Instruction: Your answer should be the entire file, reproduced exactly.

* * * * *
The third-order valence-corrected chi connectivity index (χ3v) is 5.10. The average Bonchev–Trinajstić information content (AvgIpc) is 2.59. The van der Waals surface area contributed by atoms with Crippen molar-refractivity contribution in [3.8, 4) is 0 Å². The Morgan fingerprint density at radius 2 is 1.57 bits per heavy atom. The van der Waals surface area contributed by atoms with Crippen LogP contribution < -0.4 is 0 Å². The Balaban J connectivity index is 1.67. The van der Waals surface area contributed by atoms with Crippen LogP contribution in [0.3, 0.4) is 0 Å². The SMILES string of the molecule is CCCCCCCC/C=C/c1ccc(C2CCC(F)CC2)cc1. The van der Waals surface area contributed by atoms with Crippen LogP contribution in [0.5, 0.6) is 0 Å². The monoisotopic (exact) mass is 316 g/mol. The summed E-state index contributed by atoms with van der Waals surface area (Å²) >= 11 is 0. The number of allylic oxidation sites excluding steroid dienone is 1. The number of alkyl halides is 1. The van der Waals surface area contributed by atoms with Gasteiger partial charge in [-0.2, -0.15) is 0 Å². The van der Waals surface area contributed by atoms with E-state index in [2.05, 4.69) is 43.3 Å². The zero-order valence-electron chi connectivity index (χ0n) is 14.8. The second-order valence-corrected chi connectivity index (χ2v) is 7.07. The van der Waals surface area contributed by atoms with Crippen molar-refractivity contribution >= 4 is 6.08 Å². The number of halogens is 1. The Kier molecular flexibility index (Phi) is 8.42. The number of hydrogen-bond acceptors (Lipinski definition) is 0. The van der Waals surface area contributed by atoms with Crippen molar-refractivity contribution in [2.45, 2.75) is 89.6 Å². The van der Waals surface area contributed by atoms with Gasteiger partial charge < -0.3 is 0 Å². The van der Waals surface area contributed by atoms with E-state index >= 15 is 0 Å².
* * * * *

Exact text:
The third-order valence-corrected chi connectivity index (χ3v) is 5.10. The average Bonchev–Trinajstić information content (AvgIpc) is 2.59. The van der Waals surface area contributed by atoms with Crippen molar-refractivity contribution in [3.8, 4) is 0 Å². The Morgan fingerprint density at radius 2 is 1.57 bits per heavy atom. The van der Waals surface area contributed by atoms with Crippen LogP contribution < -0.4 is 0 Å². The Balaban J connectivity index is 1.67. The van der Waals surface area contributed by atoms with Crippen LogP contribution in [0.3, 0.4) is 0 Å². The SMILES string of the molecule is CCCCCCCC/C=C/c1ccc(C2CCC(F)CC2)cc1. The van der Waals surface area contributed by atoms with Crippen LogP contribution in [0.5, 0.6) is 0 Å². The monoisotopic (exact) mass is 316 g/mol. The summed E-state index contributed by atoms with van der Waals surface area (Å²) >= 11 is 0. The number of allylic oxidation sites excluding steroid dienone is 1. The number of alkyl halides is 1. The van der Waals surface area contributed by atoms with Gasteiger partial charge in [-0.2, -0.15) is 0 Å². The van der Waals surface area contributed by atoms with E-state index in [2.05, 4.69) is 43.3 Å². The zero-order valence-electron chi connectivity index (χ0n) is 14.8. The second-order valence-corrected chi connectivity index (χ2v) is 7.07. The van der Waals surface area contributed by atoms with Crippen molar-refractivity contribution >= 4 is 6.08 Å². The number of halogens is 1. The Kier molecular flexibility index (Phi) is 8.42. The number of hydrogen-bond acceptors (Lipinski definition) is 0. The van der Waals surface area contributed by atoms with Crippen molar-refractivity contribution in [2.45, 2.75) is 89.6 Å². The van der Waals surface area contributed by atoms with Gasteiger partial charge < -0.3 is 0 Å². The van der Waals surface area contributed by atoms with E-state index >= 15 is 0 Å².